Phenomenology, intentionality, empathy, and the end of separatism
In “The Intentionality of Phenomenology and the Phenomenology of Intentionality,” Terence Horgan and John Tienson argue that human mental states have phenomenal content if and only if they have intentional content and are conscious. Paradigmatic intentional mental states, insofar as they are conscious, necessarily have phenomenal characters, and mental states that are paradigmatic phenomenal mental states necessarily have intentional content. Horgan and Tienson argue for two theses that affirm this necessary two-way relation, the Intentionality of Phenomenology thesis (IP) and the Phenomenology of Intentionality thesis (PI), and in so doing reject the separatism thesis, which claims that phenomenology and intentionality are logically independent, and that there is no necessary relation between the two.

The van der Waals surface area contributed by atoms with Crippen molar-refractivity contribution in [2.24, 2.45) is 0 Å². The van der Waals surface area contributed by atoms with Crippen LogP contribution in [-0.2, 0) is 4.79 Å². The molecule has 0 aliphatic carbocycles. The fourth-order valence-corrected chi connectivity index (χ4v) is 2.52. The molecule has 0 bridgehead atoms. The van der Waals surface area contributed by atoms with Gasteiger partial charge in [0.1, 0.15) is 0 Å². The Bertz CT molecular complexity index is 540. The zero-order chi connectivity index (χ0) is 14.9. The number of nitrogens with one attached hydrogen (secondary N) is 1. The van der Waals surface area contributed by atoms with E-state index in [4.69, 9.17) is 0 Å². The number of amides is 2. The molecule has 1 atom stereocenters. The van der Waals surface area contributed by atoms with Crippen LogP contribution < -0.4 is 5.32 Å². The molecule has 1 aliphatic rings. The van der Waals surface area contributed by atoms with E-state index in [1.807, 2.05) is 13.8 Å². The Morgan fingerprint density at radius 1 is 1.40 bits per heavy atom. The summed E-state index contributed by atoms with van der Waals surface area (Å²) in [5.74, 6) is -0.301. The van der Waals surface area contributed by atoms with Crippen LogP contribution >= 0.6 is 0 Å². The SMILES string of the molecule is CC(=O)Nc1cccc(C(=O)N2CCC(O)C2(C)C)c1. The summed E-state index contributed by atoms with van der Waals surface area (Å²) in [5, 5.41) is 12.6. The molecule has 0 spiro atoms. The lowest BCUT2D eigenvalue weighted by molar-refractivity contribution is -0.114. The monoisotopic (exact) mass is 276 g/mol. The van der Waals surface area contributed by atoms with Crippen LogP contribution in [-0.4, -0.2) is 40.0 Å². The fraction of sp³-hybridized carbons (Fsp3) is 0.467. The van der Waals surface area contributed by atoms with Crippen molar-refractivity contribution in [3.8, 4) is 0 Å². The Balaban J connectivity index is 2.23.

While I think that Horgan and Tienson are correct in their rejection of separatism, I am more cautious about accepting their specific proposal regarding the necessary relation between intentionality and phenomenology. I do agree with the general nature of their project. That said, I argue that re-formulations of their two theses are necessary in order to successfully answer various critiques of their account. Assuming that my proposed re-formulations of Horgan and Tienson’s two theses are correct, I discuss how, by taking these two theses seriously, we can not only come to see how people do interact with each other, but also how they come to have an empathetic understanding of other people as people, each with their own different phenomenal experiences in relation to their similar intentional contents. To reach this conclusion, I discuss all of the following: the importance of Horgan and Tienson’s overall project; their specific account of the relationship between phenomenal and intentional mental content; why that account is ultimately inadequate; and why my suggested re-formulation of their argument both succeeds and provides a plausible explanation of why and how we attribute mental lives to others.